Table of Contents

Inflation Cooled for the First Time in 2024. But Don’t Expect Fed Rate Cuts Any Time Soon

One good report isn't likely enough for the Fed to lower interest rates in the near future.

Why You Can Trust CNET Money
Our mission is to help you make informed financial decisions, and we hold ourselves to strict . This post may contain links to products from our partners, which may earn us a commission. Here’s a more detailed explanation of .
Getty Images/Viva Tung/CNET

Key takeaways

  • Both the Consumer Price Index and the core index declined slightly for the first time this year.
  • Inflation rates have remained stubbornly high in 2024. Increasing housing costs play a big role.
  • The slight downward trend in inflation could raise hopes that the Federal Reserve will still make a rate cut this year.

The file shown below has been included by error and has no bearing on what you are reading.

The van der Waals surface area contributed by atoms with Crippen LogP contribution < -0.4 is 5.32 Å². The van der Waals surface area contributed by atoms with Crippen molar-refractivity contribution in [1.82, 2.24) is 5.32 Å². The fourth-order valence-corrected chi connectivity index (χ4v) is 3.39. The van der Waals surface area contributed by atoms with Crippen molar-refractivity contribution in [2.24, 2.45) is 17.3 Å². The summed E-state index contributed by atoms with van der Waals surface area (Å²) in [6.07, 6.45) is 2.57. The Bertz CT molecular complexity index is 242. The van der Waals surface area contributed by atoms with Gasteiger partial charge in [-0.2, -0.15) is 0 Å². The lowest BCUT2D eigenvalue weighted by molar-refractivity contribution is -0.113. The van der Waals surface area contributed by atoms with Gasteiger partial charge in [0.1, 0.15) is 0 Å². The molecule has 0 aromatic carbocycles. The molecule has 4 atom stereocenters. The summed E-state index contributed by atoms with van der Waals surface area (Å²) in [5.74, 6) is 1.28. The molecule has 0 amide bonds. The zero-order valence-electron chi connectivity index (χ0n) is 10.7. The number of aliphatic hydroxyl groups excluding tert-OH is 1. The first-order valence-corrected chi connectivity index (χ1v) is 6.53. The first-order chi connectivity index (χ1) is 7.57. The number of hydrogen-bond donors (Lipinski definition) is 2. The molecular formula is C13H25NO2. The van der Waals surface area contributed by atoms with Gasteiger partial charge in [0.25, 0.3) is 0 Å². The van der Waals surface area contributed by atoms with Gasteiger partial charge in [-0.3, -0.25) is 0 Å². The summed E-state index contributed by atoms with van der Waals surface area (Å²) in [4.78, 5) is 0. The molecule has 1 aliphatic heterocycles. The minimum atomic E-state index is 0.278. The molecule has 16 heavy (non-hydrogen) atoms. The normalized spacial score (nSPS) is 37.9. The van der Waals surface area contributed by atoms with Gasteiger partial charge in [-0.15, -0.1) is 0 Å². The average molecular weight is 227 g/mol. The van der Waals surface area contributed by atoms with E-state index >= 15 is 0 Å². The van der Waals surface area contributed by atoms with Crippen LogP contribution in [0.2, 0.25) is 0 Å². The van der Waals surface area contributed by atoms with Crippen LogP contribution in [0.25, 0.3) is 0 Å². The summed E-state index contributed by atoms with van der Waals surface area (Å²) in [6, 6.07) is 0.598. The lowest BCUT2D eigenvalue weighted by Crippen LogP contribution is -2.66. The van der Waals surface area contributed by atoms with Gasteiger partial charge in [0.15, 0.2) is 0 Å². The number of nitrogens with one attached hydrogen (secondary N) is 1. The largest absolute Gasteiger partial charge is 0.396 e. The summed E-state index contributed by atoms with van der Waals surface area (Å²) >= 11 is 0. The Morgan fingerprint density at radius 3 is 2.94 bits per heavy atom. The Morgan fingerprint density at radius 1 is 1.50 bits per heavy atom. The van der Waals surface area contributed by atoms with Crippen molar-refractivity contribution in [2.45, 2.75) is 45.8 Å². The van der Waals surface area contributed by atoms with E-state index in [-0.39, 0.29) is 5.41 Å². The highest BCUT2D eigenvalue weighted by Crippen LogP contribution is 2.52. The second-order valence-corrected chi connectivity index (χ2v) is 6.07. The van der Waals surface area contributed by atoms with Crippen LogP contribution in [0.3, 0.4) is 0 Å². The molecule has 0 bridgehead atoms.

Inflation inched downward in April, with prices rising by 3.4% on average in the last 12 months, down from 3.5% in March, according to the latest release of the Consumer Price Index on Wednesday. Although slight, it’s the first time the pace of inflation has declined in 2024. 

Core prices, which exclude volatile items like food and energy, increased by 0.3% in April, also slightly less than the past three months. The shelter index increased by 0.4%, making housing costs the largest factor in the monthly increase for the core index. 

With inflation sticking stubbornly above its 2% target and unemployment remaining low, the Fed is unlikely to lower rates until the second half of 2024, if at all. Don’t expect a respite from high interest rates on credit card debt or loans anytime soon.